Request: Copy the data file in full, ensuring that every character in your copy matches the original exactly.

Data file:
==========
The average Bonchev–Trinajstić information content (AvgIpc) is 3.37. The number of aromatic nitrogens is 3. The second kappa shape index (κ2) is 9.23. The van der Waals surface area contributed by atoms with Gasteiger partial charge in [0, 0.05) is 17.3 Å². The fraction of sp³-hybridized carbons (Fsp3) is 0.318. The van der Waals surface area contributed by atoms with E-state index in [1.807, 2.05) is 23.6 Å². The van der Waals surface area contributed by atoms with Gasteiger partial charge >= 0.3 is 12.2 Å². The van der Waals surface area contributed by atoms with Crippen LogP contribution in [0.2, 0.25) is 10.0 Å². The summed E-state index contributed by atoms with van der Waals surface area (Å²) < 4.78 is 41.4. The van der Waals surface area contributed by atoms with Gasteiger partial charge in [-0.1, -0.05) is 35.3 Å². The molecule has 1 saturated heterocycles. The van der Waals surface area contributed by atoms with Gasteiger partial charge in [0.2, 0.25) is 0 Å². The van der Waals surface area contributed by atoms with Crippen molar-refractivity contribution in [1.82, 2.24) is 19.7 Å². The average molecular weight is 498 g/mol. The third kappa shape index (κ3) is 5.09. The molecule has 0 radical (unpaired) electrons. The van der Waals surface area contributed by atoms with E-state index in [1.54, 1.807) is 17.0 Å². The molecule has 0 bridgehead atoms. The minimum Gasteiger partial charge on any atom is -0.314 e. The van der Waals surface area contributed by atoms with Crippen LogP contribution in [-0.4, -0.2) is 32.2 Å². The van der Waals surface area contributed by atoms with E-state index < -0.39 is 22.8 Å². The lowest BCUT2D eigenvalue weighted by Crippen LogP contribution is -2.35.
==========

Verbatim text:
The average Bonchev–Trinajstić information content (AvgIpc) is 3.37. The number of aromatic nitrogens is 3. The second kappa shape index (κ2) is 9.23. The van der Waals surface area contributed by atoms with Gasteiger partial charge in [0, 0.05) is 17.3 Å². The fraction of sp³-hybridized carbons (Fsp3) is 0.318. The van der Waals surface area contributed by atoms with E-state index in [1.807, 2.05) is 23.6 Å². The van der Waals surface area contributed by atoms with Gasteiger partial charge >= 0.3 is 12.2 Å². The van der Waals surface area contributed by atoms with Crippen LogP contribution in [0.2, 0.25) is 10.0 Å². The summed E-state index contributed by atoms with van der Waals surface area (Å²) < 4.78 is 41.4. The van der Waals surface area contributed by atoms with Gasteiger partial charge in [-0.1, -0.05) is 35.3 Å². The molecule has 1 saturated heterocycles. The van der Waals surface area contributed by atoms with Gasteiger partial charge in [0.2, 0.25) is 0 Å². The van der Waals surface area contributed by atoms with Crippen molar-refractivity contribution in [1.82, 2.24) is 19.7 Å². The average molecular weight is 498 g/mol. The third kappa shape index (κ3) is 5.09. The molecule has 0 radical (unpaired) electrons. The van der Waals surface area contributed by atoms with E-state index in [1.54, 1.807) is 17.0 Å². The molecule has 0 bridgehead atoms. The minimum Gasteiger partial charge on any atom is -0.314 e. The van der Waals surface area contributed by atoms with Crippen LogP contribution in [-0.4, -0.2) is 32.2 Å². The van der Waals surface area contributed by atoms with E-state index < -0.39 is 22.8 Å². The lowest BCUT2D eigenvalue weighted by Crippen LogP contribution is -2.35.